Built in the 1800s, The Four Seasons Hotel sits on the banks of Loch Earn. It has been extended over the past century and now includes 12 bedrooms, six chalets and a holiday apartment. As head chef, Didier has tweaked the food offer at the hotel to include a French twist, while retaining a distinctly Scottish flavour.
How long have you been in the catering business? 28 years.
What’s your career highlight so far?
Head chef on board a private yacht in America and the Caribbean. Now head chef at The Four Seasons.
How would you describe your food?
Rustic, authentic, truthful, with a modern twist.
What’s the price of a typical three course meal?
£35 in the restaurant, £25 in the bistro.
Why should someone visit your restaurant?
Great food with great views.
Describe your staff. Hardworking.
What’s your favourite dish to cook at home?
Veal, cepes sauce, truffle linguine.
Is there any food you don’t like? I am not keen on oysters.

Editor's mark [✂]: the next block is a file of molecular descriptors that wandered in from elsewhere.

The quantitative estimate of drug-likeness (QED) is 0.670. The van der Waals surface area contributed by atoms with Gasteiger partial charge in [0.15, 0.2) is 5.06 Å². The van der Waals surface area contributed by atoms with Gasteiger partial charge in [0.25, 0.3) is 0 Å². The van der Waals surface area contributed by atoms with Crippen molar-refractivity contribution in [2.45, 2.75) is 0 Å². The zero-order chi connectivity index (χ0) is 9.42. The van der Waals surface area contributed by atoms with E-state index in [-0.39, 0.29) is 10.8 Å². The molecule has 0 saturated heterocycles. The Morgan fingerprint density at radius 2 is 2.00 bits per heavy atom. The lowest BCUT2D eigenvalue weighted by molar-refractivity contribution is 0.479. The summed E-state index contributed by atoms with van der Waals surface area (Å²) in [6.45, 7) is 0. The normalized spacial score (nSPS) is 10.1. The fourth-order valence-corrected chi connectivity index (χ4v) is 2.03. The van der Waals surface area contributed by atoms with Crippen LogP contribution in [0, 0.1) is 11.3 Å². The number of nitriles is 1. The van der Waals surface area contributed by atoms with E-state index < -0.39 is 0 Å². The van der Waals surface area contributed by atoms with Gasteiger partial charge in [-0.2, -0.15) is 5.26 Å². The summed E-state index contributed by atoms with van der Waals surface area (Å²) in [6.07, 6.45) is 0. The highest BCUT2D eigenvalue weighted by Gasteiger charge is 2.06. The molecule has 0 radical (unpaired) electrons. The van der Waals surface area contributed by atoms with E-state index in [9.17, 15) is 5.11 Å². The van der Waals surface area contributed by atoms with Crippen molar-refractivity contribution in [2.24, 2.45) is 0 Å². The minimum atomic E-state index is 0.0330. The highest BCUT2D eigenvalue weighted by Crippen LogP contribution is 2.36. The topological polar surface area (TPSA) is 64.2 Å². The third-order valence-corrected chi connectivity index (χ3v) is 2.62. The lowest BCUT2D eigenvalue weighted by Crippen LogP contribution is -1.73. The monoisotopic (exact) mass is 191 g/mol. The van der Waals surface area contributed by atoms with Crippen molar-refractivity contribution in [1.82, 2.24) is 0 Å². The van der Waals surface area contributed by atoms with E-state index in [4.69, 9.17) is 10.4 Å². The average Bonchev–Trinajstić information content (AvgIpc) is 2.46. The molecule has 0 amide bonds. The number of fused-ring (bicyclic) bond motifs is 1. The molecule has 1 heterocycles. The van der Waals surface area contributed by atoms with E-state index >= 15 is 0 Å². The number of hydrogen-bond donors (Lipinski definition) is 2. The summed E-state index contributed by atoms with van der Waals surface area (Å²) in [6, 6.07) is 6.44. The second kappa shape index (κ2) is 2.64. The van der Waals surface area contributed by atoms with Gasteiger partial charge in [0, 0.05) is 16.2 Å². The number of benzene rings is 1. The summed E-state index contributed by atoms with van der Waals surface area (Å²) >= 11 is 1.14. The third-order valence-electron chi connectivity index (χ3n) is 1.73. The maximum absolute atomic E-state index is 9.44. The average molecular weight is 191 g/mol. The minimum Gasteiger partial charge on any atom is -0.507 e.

What’s your favourite wine? Chateau Clarke, Bordeaux Rose.
What is your favourite Scottish restaurant? Kailzie Garden in Peebles.
What’s your favourite Scottish ingredient? Rapeseed oil.
What makes a good chef? Passion and love for food.
What’s a tip every chef should know?
Never, ever cut corners. It doesn’t work!
Who do you admire in the industry and why?
Rick Stein, because he is humble and doesn’t show off.
How do you relax outside of work?
Cooking at home; and cycling with my fiancée, Elaine.
Who would you invite to your ideal meal and where would you go?
My fiancée, to The Three Chimneys on the Isle of Skye.
Anything else we should know?
Scotland’s got a lot to give, and chefs should try to use more local suppliers, who have so much quality to offer.